The future of the Quentin Riding Club hangs in limbo as the organization awaits final offers from a handful of parties interested in purchasing and/or operating the club’s 46-acre historic equestrian site.
The bidding process, which has not previously been disclosed to the public, arose following a club meeting earlier this year where a few individuals acted to advance funds to cover the due portion of the organization’s outstanding tax obligations, which amounted to about $35,000.
Jonestown Bank & Trust has begun the foreclosure process due to an outstanding mortgage on the property worth approximately a quarter of a million dollars, so it’s not immediately obvious if the organization would be able to arrange a deal before that process culminates, and therefore a proposal might have to be considered in conjunction with the bank. This crisis is not the bank’s fault though, and insiders say that the bank would likely work with the riding club on forbearance terms.
The club also has a line of credit with JBT and other debt obligations that bring the total debt load closer to a half a million dollars. The board is currently looking into an attorney to advise on next steps. Members would ultimately vote on the offer selected by the board.
Today the complex consists of eight barns, several pastures, and indoor and outdoor riding rings. In 2013 the site was appraised at $2.3 million.
With few horses boarding on the property and no club house operations since early November, the riding club is effectively closed, making it an apparent necessity for the board to choose one of its available offers or face foreclosure and a sheriff’s sale.
Repeated attempts to contact Quentin Riding Club board president Greg Shaffer have gone unanswered. We did, however, talk to nearly a half dozen board members past and present in reporting this article.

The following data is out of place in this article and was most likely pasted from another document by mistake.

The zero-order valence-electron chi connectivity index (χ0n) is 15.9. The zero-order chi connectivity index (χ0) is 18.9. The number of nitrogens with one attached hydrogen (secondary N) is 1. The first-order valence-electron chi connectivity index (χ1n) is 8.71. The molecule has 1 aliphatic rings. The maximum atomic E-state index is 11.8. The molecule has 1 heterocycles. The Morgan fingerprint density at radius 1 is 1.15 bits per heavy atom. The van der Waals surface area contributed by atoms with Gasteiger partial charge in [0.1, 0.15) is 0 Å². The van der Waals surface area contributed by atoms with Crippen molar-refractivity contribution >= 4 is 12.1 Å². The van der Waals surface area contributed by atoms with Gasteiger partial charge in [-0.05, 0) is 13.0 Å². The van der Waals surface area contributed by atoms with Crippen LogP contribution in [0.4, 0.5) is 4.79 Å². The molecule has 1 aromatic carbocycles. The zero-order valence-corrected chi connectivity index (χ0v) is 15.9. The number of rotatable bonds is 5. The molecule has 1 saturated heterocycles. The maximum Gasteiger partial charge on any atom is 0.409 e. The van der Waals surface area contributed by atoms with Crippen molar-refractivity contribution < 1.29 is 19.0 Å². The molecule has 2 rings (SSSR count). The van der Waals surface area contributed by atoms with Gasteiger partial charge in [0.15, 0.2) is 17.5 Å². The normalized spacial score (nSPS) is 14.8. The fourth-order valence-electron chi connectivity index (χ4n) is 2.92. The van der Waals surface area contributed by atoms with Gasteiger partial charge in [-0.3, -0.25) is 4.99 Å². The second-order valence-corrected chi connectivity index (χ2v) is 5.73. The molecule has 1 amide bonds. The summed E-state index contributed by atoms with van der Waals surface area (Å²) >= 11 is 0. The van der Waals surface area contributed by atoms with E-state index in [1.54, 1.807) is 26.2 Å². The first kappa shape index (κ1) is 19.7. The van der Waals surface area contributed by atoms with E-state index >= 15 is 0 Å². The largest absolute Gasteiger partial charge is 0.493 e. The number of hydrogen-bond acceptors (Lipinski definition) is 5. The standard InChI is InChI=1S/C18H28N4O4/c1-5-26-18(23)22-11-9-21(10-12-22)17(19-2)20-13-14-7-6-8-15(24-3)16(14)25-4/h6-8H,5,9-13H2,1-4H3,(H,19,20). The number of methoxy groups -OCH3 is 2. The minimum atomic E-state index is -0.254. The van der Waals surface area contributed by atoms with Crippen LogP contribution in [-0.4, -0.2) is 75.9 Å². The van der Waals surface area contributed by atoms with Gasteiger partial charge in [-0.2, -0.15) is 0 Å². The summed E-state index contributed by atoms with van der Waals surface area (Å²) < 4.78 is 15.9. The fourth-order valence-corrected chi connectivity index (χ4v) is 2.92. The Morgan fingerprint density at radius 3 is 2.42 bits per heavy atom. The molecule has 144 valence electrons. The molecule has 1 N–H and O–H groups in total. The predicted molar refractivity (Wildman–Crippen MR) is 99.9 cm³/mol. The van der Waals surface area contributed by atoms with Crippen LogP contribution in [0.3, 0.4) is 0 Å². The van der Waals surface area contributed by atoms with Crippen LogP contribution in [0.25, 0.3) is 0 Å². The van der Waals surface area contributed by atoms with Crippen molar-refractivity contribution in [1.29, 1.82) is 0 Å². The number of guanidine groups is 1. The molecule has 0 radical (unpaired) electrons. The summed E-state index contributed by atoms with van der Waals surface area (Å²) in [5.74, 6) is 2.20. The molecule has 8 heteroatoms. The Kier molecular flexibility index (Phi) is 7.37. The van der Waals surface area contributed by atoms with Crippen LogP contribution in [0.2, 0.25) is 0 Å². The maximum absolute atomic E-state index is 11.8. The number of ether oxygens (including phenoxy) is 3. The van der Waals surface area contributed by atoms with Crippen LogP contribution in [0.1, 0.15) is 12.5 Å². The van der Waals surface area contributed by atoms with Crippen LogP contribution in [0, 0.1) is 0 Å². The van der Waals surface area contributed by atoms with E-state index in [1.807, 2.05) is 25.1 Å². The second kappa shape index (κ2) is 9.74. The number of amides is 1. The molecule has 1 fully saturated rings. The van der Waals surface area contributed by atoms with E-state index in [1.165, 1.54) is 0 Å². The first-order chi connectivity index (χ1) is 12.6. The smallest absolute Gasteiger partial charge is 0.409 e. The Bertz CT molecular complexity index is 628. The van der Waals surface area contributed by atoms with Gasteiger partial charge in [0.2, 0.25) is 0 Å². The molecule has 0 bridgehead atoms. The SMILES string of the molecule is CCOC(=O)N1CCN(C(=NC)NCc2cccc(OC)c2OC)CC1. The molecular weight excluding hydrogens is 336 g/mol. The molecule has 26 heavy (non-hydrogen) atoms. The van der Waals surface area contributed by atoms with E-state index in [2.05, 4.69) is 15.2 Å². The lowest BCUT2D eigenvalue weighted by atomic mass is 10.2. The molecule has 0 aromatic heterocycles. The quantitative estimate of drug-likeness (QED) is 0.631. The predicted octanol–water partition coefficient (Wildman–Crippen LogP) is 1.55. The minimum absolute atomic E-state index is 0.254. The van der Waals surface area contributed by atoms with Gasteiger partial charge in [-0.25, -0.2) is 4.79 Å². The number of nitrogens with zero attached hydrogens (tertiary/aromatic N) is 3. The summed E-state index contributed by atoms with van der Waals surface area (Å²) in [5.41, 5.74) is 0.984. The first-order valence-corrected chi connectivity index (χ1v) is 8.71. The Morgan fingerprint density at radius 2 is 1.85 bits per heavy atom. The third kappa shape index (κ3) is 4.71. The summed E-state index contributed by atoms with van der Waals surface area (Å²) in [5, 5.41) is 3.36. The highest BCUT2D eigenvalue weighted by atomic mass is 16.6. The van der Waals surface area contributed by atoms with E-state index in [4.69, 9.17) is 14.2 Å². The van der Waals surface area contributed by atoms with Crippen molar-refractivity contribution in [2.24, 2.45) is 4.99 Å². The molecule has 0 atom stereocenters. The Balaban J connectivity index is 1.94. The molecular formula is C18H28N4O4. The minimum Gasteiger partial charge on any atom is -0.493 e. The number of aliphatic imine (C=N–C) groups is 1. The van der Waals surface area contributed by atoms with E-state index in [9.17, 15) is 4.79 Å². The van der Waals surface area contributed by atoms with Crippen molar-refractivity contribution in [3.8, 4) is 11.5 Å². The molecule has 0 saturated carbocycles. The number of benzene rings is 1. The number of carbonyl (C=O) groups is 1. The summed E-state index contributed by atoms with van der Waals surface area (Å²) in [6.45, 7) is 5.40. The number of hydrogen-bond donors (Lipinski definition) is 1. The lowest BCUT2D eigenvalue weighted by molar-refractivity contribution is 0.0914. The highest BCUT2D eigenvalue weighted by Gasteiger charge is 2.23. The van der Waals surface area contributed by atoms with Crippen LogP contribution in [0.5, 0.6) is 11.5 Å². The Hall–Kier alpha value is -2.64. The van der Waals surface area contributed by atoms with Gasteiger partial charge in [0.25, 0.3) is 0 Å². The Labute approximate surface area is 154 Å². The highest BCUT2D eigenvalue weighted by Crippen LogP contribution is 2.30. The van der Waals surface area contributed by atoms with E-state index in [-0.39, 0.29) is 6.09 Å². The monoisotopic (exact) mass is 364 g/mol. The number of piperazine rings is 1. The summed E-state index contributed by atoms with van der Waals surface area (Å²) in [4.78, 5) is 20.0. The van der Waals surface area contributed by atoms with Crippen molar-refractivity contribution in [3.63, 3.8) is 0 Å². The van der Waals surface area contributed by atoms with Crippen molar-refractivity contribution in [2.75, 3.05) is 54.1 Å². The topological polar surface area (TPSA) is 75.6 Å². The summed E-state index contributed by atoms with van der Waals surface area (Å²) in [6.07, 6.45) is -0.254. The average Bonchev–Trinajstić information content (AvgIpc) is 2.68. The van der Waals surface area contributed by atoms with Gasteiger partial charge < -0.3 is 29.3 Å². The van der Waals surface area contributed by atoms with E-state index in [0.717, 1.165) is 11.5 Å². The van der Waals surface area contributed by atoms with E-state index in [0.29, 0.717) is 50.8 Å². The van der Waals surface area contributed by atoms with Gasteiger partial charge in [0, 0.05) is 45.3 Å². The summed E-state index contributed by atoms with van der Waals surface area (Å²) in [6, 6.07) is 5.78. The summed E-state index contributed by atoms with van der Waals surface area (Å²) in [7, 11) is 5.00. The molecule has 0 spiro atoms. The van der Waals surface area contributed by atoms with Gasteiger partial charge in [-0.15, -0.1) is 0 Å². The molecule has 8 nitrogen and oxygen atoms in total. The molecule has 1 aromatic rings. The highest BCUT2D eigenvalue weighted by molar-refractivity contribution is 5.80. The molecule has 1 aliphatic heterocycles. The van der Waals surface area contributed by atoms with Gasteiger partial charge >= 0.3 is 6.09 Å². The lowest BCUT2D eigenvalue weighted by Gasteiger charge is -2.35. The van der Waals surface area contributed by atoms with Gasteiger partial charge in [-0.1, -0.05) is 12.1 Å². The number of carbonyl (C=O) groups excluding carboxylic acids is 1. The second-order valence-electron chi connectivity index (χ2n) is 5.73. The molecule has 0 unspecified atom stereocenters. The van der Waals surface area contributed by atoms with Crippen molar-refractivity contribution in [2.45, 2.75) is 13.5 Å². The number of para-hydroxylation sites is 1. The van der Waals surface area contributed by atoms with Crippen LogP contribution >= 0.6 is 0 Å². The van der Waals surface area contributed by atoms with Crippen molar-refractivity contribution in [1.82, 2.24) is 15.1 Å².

In 2015, the riding club’s annual Fall Show was moved to Swan Lake Stables. As rationale then-president Larry Minnich explained, “We’d like to have a horse show every day, but if it doesn’t make any money and doesn’t make any sense then there’s no reason to do it.” For horse lovers, Minnich’s moving of the organization away from equestrian activities untethered the organization from its historical focus (and revenue streams) of horse shows and boarding, therefore his tenure remains a controversial topic. A message to speak with Minnich was not returned before this article was published.
Club advocates are hopeful that one of the bids will be a viable path for protecting what they view as the ultimate interest – the continuance of equestrian activity on the historic acreage. They maintain that it would be possible for the facility to recover some of its former glory if an investment were made in the ring, which currently costs a significant amount to maintain due to erosion issues.
It’s hard to quantify the value of the site. The corner on Route 72 is extremely desirable, and the presence of the pastoral riding club is baked into the value of the neighborhoods and other properties surrounding the facility. Area residents do not support seeing the land developed. If no offer is accepted and the property was foreclosed upon by the bank, the odds of development would go up much more in a public sale.
A revitalized riding club could benefit Lebanon County tourism. A hotel is expected on the corner of Cornwall and Rocherty Road, not far from the riding club. Throughout the 20th-century, Quentin Riding Club horse shows would attract hundreds of horses and riders. Horse shows provide major draws to towns like Devon, Littlestown, and Harrisburg.
There is debate as to how the proceeds would be distributed in the event of a sale. Some believe that any surplus should be distributed to members on an equal basis; others say there will be no surplus after all debts are made whole, making this a moot issue; and perhaps the largest group believes that any surplus would need to be donated to a nonprofit.